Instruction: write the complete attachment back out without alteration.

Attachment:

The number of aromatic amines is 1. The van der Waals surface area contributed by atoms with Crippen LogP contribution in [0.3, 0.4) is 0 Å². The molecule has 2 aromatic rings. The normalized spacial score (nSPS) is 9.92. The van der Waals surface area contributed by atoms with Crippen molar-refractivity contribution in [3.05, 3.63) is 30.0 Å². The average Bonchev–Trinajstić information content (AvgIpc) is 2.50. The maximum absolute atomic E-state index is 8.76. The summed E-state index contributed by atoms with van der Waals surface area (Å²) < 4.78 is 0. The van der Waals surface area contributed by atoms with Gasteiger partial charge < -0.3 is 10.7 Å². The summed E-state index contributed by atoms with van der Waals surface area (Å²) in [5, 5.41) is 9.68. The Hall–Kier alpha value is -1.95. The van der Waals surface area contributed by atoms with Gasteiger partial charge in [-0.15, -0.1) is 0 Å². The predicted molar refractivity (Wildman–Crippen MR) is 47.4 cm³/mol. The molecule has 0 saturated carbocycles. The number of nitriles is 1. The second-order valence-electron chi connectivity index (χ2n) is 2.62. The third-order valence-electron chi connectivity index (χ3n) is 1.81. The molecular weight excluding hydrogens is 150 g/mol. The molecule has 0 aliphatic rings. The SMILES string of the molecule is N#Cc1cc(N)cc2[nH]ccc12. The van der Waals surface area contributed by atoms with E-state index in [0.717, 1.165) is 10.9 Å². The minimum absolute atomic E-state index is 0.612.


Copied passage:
The number of aromatic amines is 1. The van der Waals surface area contributed by atoms with Crippen LogP contribution in [0.3, 0.4) is 0 Å². The molecule has 2 aromatic rings. The normalized spacial score (nSPS) is 9.92. The van der Waals surface area contributed by atoms with Crippen molar-refractivity contribution in [3.05, 3.63) is 30.0 Å². The average Bonchev–Trinajstić information content (AvgIpc) is 2.50. The maximum absolute atomic E-state index is 8.76. The summed E-state index contributed by atoms with van der Waals surface area (Å²) < 4.78 is 0. The van der Waals surface area contributed by atoms with Gasteiger partial charge < -0.3 is 10.7 Å². The summed E-state index contributed by atoms with van der Waals surface area (Å²) in [5, 5.41) is 9.68. The Hall–Kier alpha value is -1.95. The van der Waals surface area contributed by atoms with Gasteiger partial charge in [-0.15, -0.1) is 0 Å². The predicted molar refractivity (Wildman–Crippen MR) is 47.4 cm³/mol. The molecule has 0 saturated carbocycles. The number of nitriles is 1. The second-order valence-electron chi connectivity index (χ2n) is 2.62. The third-order valence-electron chi connectivity index (χ3n) is 1.81. The molecular weight excluding hydrogens is 150 g/mol. The molecule has 0 aliphatic rings. The SMILES string of the molecule is N#Cc1cc(N)cc2[nH]ccc12. The van der Waals surface area contributed by atoms with E-state index in [0.717, 1.165) is 10.9 Å². The minimum absolute atomic E-state index is 0.612.